Maharagama UC Chairman in crisis after crisis

Maharagama Urban Council Chairman Viraj Lakruwan Piyaratne has been produced before the Gangodawila Chief Magistrate Prasanna de Alwis following an alleged assault.

Mr Piyaratne allegedly assaulted the former Maharagama UC Chairman Kanthi Kodikara while she protested over the demolition of public toilets in Maharagama last Friday.

Following the incident, Ms Kodikara had lodged a complaint with the Maharagama Police and admitted herself to the Sri Jayewardenepura hospital in Kotte.

Mr Piyaratne had surrendered to the Maharagama Police following the complaint, and was produced before the Magistrate. He was released on two Rs 200,000 surety bails. The Magistrate said the case should be heard for the second time on March 9.

Mr Piyaratne too had lodged a complaint with the Maharagama Police claiming that Ms Kodikara had obstructed him from performing his duties.

Meanwhile, Ms Kodikara told the media that she and several other council members had protested over the demolition of the public toilets. She said she sat on the loader bucket in protest against the chairman’s actions, but Mr Piyaratne pushed her off the loader bucket and assaulted her neck and back.

Ms Kodikara was discharged from hospital on Thursday.

Some council members were also accusing the current chairman of selling 590kg of steel bars collected from the demolished toilets and another 228kg of steel bars. The council members claimed that the chairman had not informed the council or called for tenders to sell the steel.

Following the complaints of the council members the Maharagama Police had located the steel at a steel collection shop.

They also alleged that the chairman had secretly used a council lorry to allegedly transport steel without calling for tenders. The Police had arrested four suspects over transporting the steel, and they were to be produced before the magistrate court.

Turkish Foreign Affairs Minister Mevlut Cavusoglu met President Gotabaya Rajapaksa on Friday

What’s in the cards for Lanka to do business with Turkey

Sri Lanka was making international headlines in recent weeks on the lines of potential default of debt payments that would lead the country into bankruptcy soon. Turkey on the other hand, was way ahead with unreasonable inflation rates and further depreciation of its currency lira, as President Tayyip Erdogan determined to keep the policy rates low.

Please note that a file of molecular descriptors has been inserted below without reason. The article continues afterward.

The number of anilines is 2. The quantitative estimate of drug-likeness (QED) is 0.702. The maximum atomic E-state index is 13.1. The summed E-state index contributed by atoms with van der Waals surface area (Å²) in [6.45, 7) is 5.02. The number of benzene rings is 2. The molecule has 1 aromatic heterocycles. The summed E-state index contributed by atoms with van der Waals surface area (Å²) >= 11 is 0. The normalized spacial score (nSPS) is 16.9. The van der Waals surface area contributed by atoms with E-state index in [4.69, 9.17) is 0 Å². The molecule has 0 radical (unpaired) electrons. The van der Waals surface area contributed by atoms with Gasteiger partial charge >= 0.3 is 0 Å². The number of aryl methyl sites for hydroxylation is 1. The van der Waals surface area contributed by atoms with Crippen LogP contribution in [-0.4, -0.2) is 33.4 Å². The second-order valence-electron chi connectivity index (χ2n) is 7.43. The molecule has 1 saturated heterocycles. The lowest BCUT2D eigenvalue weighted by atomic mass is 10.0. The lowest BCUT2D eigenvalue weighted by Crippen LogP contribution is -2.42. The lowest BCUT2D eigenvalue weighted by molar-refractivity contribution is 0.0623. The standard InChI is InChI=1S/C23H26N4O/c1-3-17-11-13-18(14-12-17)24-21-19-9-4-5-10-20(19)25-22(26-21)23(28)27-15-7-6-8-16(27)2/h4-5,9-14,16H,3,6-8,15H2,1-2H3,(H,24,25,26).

A Reuters poll showed this week that Turkey’s annual inflation rate is seen rising to around 47% in January, the highest in nearly 20 years.

According to reports from Turkish media quoting independent economists, the country’s current inflation is more than fifty percent as the lira continues to further depreciate against dollar.

Turkish President Erdogan made it clear that his economic policy decisions are in keeping with the Islamic faith even though many Turkish citizens lost nearly half of their purchasing power within weeks.

Turkish Foreign Affairs Minister Mevlut Cavusoglu was here on Friday on an official visit and he called on President Gotabaya Rajapaksa at the Presidential Secretariat.

Minister Cavusoglu said the diversification of bilateral trade would open up the Turkish market to a wide range of Sri Lankan products while assuring that steps would be taken to educate his country’s entrepreneurs about investment opportunities available in Sri Lanka, according to an official statement issued by the Presidential Secretariat.

Turkey was one of the leading markets in Europe for ‘Ceylon Tea’ despite many competitors. Last week, the Government announced that an agreement had been reached with Iran to settle US$ 251 million in oil import dues by trading tea. Not sure what’s in the cards for Sri Lanka to do business with Turkey as both nations are currently experiencing a financial crisis.

48 former and sitting ministers in hot water

Forty eight former and sitting ministers owe the National Water Supply and Drainage Board (NWSDB) nearly Rs 10 million in unpaid water bills.

At least one paid up his bills this week after being warned that legal action would be filed against him.

Some former ministers had not paid water bills for their personal residences but most were in arrears for official residences they occupied when they were in power. A few had unpaid water bills for both official and personal residences.

Some of the outstanding bills amounted to more than Rs 200,000. In some cases Water Board officials who went to disconnect water supplies had been chased away by these politicians.

Water Supply Minister Vasudeva Nanayakkara had directed officials to take legal action against the politicians after learning of the outstanding bills which had not been settled for several months.